Involuntary cancellations a huge problem for the SVOD industryTuesday, March 19th, 2019
New Study Reveals the Average Online Video Subscriber in the U.S. Subscribes to 3.4 Streaming Services and Pays an Average of $8.53 Per Service
- Third-party commissioned research shows discounted offerings are an under-exploited opportunity for service providers—but involuntary customer cancellations are a huge industry problem.
- Hulu subscribers more likely to cancel than Netflix subscribers.
SAN MATEO, Calif. — Vindicia, an Amdocs company (NASDAQ: DOX) and a leader in business-to-consumer digital services monetization, today released a study it commissioned from nScreenMedia that delves into consumer relationships with streaming video services and viewing behaviors. The study, “Keep My Customer” – Why Consumers Subscribe To, Stay With, Cancel, and Come Back to Online Video Services, found that 70% of households in the U.S. and 40% of U.K. homes have a subscription to at least one streaming video service, and that the average subscriber in the U.S. watches 3.4 services and pays an average of $8.53 per service.
One of the study’s major findings is that involuntary cancellation is a serious problem for the industry. These payment failures occur when a credit card problem, such as insufficient funds, results in automatic cancellation of a customer. The study revealed that over a quarter of U.S. and a third of U.K. online video streamers have had a subscription video on demand (SVOD) service canceled due to a credit card problem. And of those groups, 30% did not return to the service.
“Involuntary cancellations are a huge problem for the SVOD industry, particularly among young subscribers,” said study author Colin Dixon, Founder and Chief Analyst at nScreenMedia. “Young adults from 18 to 34 years old are twice as likely to have experienced involuntary cancellation in the U.K., and three times more likely in the U.S.”
“For video streaming services, the ability to acquire and retain subscribers is vital to their success,” said Anthony Goonetilleke, group president, Media, Network and Technology, Amdocs. “However, streaming services are losing subscribers—and millions of dollars in annual revenue—due to involuntary credit card cancellations. This kind of customer churn is largely preventable. By leveraging the right intelligent technology, video streaming providers can recover failed payment transactions and capture revenue that would otherwise be lost, enabling them to better compete in a highly competitive market.”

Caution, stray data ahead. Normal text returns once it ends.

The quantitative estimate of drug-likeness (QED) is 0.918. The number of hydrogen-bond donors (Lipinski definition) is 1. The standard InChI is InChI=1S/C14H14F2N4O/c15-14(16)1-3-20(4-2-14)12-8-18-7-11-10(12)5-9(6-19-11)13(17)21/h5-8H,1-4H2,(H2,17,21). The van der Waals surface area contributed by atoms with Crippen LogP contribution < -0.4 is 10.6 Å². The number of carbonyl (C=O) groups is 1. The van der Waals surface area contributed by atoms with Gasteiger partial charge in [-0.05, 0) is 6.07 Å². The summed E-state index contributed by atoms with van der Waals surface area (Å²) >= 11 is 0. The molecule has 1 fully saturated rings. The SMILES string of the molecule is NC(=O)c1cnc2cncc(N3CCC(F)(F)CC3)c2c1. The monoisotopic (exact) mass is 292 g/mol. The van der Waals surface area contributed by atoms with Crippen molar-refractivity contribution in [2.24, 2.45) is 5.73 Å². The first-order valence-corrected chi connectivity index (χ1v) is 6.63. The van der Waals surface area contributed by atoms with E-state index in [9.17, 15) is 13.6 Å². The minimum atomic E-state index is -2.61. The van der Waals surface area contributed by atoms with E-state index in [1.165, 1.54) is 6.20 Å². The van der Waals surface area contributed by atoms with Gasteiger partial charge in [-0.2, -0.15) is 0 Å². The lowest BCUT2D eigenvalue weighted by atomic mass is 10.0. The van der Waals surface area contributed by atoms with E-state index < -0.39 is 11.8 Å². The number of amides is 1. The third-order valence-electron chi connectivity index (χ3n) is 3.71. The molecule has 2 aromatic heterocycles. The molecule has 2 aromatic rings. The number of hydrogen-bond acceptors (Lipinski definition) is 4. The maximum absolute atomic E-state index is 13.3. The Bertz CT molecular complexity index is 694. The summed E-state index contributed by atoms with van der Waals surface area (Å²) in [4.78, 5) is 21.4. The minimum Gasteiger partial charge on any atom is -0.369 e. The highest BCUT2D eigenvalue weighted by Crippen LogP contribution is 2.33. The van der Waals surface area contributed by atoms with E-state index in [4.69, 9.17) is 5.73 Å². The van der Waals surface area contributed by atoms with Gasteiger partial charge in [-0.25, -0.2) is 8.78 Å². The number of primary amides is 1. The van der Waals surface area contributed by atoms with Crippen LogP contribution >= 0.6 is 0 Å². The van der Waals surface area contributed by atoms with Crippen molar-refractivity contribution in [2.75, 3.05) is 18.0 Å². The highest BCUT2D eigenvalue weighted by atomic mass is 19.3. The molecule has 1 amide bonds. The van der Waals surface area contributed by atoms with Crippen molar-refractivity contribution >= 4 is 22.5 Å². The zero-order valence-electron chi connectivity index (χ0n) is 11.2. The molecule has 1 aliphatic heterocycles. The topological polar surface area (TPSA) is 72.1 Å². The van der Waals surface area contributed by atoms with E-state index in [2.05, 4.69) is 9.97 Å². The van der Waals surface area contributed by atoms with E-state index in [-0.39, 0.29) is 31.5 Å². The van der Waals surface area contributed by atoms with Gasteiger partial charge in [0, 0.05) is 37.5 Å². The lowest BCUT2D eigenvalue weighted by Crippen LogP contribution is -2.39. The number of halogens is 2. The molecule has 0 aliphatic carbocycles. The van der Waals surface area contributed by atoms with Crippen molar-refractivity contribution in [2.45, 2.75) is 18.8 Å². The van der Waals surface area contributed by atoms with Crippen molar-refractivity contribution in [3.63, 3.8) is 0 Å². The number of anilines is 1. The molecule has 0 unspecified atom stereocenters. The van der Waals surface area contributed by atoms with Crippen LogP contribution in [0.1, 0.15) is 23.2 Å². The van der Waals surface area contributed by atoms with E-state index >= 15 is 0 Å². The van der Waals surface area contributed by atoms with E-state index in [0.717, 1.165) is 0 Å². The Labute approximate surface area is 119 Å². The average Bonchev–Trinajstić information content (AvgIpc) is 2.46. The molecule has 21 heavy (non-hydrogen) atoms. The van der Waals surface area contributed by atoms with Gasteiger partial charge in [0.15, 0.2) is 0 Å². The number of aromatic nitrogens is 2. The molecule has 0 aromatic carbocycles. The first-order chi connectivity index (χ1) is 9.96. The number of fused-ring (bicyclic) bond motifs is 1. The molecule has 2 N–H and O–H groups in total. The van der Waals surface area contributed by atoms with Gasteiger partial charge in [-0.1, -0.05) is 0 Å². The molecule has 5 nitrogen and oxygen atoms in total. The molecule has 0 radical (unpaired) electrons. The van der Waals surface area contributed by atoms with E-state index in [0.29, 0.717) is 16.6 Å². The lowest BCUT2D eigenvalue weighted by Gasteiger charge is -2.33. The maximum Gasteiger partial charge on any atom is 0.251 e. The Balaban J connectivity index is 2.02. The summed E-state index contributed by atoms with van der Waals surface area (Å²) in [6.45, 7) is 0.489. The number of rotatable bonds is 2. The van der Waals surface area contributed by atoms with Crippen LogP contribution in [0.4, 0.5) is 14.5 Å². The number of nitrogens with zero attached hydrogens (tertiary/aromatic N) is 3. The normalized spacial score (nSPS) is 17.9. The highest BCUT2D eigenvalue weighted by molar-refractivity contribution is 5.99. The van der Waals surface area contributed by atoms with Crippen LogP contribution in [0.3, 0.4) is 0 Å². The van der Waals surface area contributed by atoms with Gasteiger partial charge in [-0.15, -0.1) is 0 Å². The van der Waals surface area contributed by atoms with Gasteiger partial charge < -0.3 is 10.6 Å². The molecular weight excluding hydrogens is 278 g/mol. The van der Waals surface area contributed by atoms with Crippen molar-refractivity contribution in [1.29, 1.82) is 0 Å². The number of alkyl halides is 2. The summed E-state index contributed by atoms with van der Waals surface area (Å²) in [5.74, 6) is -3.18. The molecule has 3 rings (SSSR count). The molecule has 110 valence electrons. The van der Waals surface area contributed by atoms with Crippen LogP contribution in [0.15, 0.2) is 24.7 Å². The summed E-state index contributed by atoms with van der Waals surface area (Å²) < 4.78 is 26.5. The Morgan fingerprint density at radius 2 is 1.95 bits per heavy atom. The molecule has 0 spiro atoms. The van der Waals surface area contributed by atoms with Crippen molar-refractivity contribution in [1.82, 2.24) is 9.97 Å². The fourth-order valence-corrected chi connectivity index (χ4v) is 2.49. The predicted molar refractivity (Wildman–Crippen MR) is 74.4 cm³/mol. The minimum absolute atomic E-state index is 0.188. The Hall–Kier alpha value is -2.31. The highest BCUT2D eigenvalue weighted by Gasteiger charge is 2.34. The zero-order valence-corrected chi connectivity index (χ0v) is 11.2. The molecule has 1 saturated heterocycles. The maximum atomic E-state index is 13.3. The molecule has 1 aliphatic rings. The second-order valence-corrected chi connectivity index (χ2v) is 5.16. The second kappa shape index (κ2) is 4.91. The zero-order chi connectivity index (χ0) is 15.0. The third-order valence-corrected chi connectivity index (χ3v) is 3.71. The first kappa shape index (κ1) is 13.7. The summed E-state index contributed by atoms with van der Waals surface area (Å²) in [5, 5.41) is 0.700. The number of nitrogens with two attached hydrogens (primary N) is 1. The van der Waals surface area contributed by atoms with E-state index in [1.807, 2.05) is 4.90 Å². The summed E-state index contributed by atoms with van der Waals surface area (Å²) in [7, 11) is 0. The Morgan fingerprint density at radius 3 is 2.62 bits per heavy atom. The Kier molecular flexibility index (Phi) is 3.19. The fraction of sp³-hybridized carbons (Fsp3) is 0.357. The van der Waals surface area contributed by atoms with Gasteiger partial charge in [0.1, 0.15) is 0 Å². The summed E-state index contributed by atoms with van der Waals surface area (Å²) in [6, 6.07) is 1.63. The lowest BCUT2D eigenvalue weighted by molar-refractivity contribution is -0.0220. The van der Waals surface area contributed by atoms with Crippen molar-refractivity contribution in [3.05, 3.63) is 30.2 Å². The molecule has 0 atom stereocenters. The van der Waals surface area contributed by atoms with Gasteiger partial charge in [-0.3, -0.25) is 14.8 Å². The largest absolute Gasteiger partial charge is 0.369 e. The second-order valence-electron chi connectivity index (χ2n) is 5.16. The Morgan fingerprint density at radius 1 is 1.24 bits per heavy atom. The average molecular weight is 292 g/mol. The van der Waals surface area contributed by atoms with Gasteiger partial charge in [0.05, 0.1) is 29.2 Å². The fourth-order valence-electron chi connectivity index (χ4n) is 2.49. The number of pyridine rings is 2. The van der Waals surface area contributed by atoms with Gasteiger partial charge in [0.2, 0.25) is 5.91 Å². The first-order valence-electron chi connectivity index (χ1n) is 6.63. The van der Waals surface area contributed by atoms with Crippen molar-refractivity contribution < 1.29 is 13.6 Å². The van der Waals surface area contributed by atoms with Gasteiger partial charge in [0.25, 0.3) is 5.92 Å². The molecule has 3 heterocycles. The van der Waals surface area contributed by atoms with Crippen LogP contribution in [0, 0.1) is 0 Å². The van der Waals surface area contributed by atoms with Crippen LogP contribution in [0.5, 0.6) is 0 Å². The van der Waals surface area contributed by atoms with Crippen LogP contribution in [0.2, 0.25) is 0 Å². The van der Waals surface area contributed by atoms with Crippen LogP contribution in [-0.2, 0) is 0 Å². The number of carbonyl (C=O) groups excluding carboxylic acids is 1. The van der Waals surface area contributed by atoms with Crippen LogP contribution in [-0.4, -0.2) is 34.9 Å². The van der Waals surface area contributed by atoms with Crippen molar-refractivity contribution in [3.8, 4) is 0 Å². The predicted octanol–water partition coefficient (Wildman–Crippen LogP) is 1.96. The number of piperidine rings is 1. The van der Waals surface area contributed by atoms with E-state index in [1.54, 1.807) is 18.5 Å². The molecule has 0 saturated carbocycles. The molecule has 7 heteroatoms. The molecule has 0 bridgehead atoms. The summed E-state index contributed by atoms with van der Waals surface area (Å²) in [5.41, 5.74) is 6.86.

Cancellers can be persuaded to come back
In terms of overall cancellations, the survey looked at how often people cancel their service and their reasons for doing so. In the U.S., 38% of the survey group say they have canceled one or more services in the last year. Of that group, two-thirds say they had canceled one service only, and just one-in-ten have canceled three or more services.
Netflix users are slightly less likely than average to have canceled service in the last year. Hulu users are slightly more likely. And Amazon Prime Video users are no more or less likely than average. The top two reasons cited for canceling a video service: people couldn’t find enough content they liked and didn’t find the service good value for their money.
The good news for service providers is that old customers are their best new prospects. They study found that 33% of U.S. and 25% of U.K. cancellers have been persuaded to sign up for service again.
Discounts are a prime opportunity
It is no secret that video streaming is a hyper-competitive market. Another important finding is that discounted subscriptions are an under-exploited opportunity for service providers to win new customers. The survey revealed that a 20% discount for a three-month commitment generated the highest interest level, with 66% of U.S. and 57% of U.K. subscribers saying they were likely or extremely likely to take the offer.
Three months is an important milestone to reach, because subscribers that stay this long are much less likely to leave the service. Surprisingly, the study found that offering more than a 20% discount did not result in more interest.
Free trials not being abused
The study also found that free-trial abuse is not a serious problem for online video service providers. While 49% of U.S. and 62% of U.K. online video subscribers have canceled at least one service within the free trial period, only 5% in the U.S. and 2% in the UK have canceled within the free-trial period four or more times in the last year.
Content is still king
When it comes to retaining existing subscribers, content is king. The study found that 64% of U.S. subscribers and 55% of U.K. subscribers have been with their longest-tenured service for one year or more. When asked why they stay, respondents said having plenty of interesting content to watch was the top reason. Value for money was a close second place, and ease of finding something good to watch came in third. Interesting original content was the fourth reason, while providing plenty of new shows took the fifth-place spot.
Amazon’s expanding influence
Amazon’s expanding influence in the VOD market is evident. The study found that one-third of UK and U.S. Prime Video subscribers have purchased an add-on video service, with higher income individuals more likely to use Amazon Prime Video and to purchase an add-on.
In the U.S., the most popular video add-ons are premium services like HBO, Starz, Showtime, and Cinemax. CBS All Access is also very popular. In the UK, the most popular video add-ons are Eurosport Player, Discovery, ITV Hub+ and FilmBox.